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January 20, 2018

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Commissioners to again consider More Cops tax increase, $38 million airport lawsuit settlement


Steve Marcus

Clark County Commissioners listen to Sheriff Doug Gillespie as he speaks on the Metro Police budget during a county commission meeting at the Clark County Government Center Tuesday, April 16, 2013.

A proposal to raise the sales tax to pay for Metro Police officers is returning Tuesday to Clark County commissioners for the third meeting in a row.

Commissioners will introduce a new version of the sales tax ordinance, vote on a possible $38 million lawsuit settlement and discuss a grant to help with Boulder City’s hospital expansion when they hold their regular meeting at 9:15 a.m. at the Clark County Government Center, 500 S. Grand Central Parkway.

More Cops back again

Less than a week after a split commission failed to pass either of two sales tax increase proposals presented at their Oct. 1 meeting, Commissioner Tom Collins had already come up with a new version.

Collins is a staunch supporter of increasing the county sales tax by the full .15 percent authorized by the Legislature’s More Cops bill that passed in June.

Sheriff Doug Gillespie has argued the increased revenue is needed to help close a $30 million budget deficit Metro faces next year and to prevent the potential elimination of hundreds of officer positions.

But commissioners have been divided on how much, if at all, to raise the sales tax amid concerns about the department’s spending and the potential to tap reserves to cover the deficit.

Collins hopes his new proposal, which would phase in the increase in two parts — .10 percent in April and .05 percent in July — will garner the needed supermajority of five votes.

But he’ll likely have a tough time convincing Commissioners Susan Brager and Marybeth Scow, who have refused to support any increase in the sales tax above .075 percent and find themselves positioned as the swing votes.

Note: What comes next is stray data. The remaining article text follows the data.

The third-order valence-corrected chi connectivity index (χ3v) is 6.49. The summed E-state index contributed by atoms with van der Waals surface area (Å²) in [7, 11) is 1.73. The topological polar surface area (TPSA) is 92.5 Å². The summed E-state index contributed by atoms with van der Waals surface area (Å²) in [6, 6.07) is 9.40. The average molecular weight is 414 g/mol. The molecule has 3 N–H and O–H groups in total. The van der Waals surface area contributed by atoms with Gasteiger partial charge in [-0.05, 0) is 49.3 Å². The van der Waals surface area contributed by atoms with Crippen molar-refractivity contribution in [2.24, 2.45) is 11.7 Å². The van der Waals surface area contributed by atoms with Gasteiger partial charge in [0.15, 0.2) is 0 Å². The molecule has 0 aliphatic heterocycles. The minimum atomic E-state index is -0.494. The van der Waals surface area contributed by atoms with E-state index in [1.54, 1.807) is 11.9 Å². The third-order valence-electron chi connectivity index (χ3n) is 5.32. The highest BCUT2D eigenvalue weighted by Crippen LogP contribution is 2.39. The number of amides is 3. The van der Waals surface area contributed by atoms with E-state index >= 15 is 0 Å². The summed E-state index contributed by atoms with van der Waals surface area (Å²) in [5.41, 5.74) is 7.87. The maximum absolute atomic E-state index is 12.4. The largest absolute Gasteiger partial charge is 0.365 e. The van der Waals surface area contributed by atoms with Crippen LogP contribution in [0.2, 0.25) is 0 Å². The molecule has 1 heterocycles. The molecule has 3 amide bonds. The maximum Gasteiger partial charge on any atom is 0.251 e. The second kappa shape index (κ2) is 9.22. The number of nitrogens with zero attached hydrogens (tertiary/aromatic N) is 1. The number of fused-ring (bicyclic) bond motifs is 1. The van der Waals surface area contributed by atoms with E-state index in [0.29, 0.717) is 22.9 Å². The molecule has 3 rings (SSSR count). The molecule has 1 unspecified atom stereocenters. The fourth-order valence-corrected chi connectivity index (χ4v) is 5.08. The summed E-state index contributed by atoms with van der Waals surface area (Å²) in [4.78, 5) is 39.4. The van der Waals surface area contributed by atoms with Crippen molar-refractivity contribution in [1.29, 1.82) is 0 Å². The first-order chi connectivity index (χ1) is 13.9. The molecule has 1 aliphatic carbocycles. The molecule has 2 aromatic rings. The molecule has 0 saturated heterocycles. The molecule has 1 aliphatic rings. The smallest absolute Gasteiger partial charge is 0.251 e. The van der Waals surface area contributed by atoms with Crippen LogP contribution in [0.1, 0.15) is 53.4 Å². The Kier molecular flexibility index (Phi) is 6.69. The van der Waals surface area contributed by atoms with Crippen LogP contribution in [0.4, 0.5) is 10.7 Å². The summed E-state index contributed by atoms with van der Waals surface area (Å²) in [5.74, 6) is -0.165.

The commission will introduce Collins’ revised ordinance Tuesday, with a public hearing and vote likely scheduled for its first meeting in November.

Airport settlement

A five-year legal battle that’s been to the Nevada Supreme Court and back could come to an end Tuesday, if the commission votes to approve a $38 million settlement on behalf of McCarran Airport.

The dispute arose in 2008 when the estate of prominent UNLV benefactor Thomas Beam filed suit, arguing that building-height restrictions imposed during a 1990s runway expansion devalued 191 acres of property Beam owned near Interstate 15 and Warm Springs Road.

70 Limited Partnership, the company that holds the land, filed suit against the county, alleging that the restrictions constituted a taking of airspace that required compensation under state eminent domain law.

McCarran Airport would pay the $38 million settlement, which includes compensation, interest and attorney’s fees, from its capital projects account, which is funded by landing fees.

The settlement means McCarran will have to cancel or delay several projects, including upgrades to make the airport more energy efficient.

Boulder City Hospital expansion

The county voted in March 2012 to award a $250,000 loan to Boulder City Hospital Inc. to fund design work for the facility’s planned expansion.

But over the course of the next 18 months, negotiations over the terms and conditions of the loan failed to produce a deal.

Commissioner Mary Beth Scow, who represents Boulder City, wants to keep the nonprofit hospital expansion rolling and has requested a report to look at other ways the county can help.

One possible solution would be to package the $250,000 as a grant with conditions similar to other grants the county awards to nonprofit groups.

If approved, the grant would cover design and pre-development costs for the planned construction of a new wing to serve Boulder City’s growing senior community, according to county documents.

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